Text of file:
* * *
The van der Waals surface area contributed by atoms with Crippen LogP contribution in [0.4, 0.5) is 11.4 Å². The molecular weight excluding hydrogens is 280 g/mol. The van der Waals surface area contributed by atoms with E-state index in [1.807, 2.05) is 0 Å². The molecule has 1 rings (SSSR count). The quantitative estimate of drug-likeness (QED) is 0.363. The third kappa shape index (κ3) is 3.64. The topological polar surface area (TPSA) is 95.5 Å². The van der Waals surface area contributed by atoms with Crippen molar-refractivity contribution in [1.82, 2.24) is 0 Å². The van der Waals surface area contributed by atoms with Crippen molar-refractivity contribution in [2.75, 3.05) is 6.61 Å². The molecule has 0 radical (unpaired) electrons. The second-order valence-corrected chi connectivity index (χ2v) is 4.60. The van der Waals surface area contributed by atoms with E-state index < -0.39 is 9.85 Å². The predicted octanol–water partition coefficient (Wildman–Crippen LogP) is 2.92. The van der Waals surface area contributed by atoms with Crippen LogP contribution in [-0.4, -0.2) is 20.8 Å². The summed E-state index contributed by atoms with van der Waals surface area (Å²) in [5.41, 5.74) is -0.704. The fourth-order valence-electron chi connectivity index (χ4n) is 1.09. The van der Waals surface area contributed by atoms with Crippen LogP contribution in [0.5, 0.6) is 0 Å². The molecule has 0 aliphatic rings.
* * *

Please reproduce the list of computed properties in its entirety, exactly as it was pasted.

The van der Waals surface area contributed by atoms with Crippen LogP contribution in [0.4, 0.5) is 11.4 Å². The molecular weight excluding hydrogens is 280 g/mol. The van der Waals surface area contributed by atoms with E-state index in [1.807, 2.05) is 0 Å². The molecule has 1 rings (SSSR count). The quantitative estimate of drug-likeness (QED) is 0.363. The third kappa shape index (κ3) is 3.64. The topological polar surface area (TPSA) is 95.5 Å². The van der Waals surface area contributed by atoms with Crippen molar-refractivity contribution in [1.82, 2.24) is 0 Å². The van der Waals surface area contributed by atoms with Crippen molar-refractivity contribution in [2.75, 3.05) is 6.61 Å². The molecule has 0 radical (unpaired) electrons. The second-order valence-corrected chi connectivity index (χ2v) is 4.60. The van der Waals surface area contributed by atoms with E-state index < -0.39 is 9.85 Å². The predicted octanol–water partition coefficient (Wildman–Crippen LogP) is 2.92. The van der Waals surface area contributed by atoms with Crippen LogP contribution in [-0.4, -0.2) is 20.8 Å². The summed E-state index contributed by atoms with van der Waals surface area (Å²) in [5.41, 5.74) is -0.704. The fourth-order valence-electron chi connectivity index (χ4n) is 1.09. The van der Waals surface area contributed by atoms with Crippen LogP contribution in [0.5, 0.6) is 0 Å². The molecule has 0 aliphatic rings.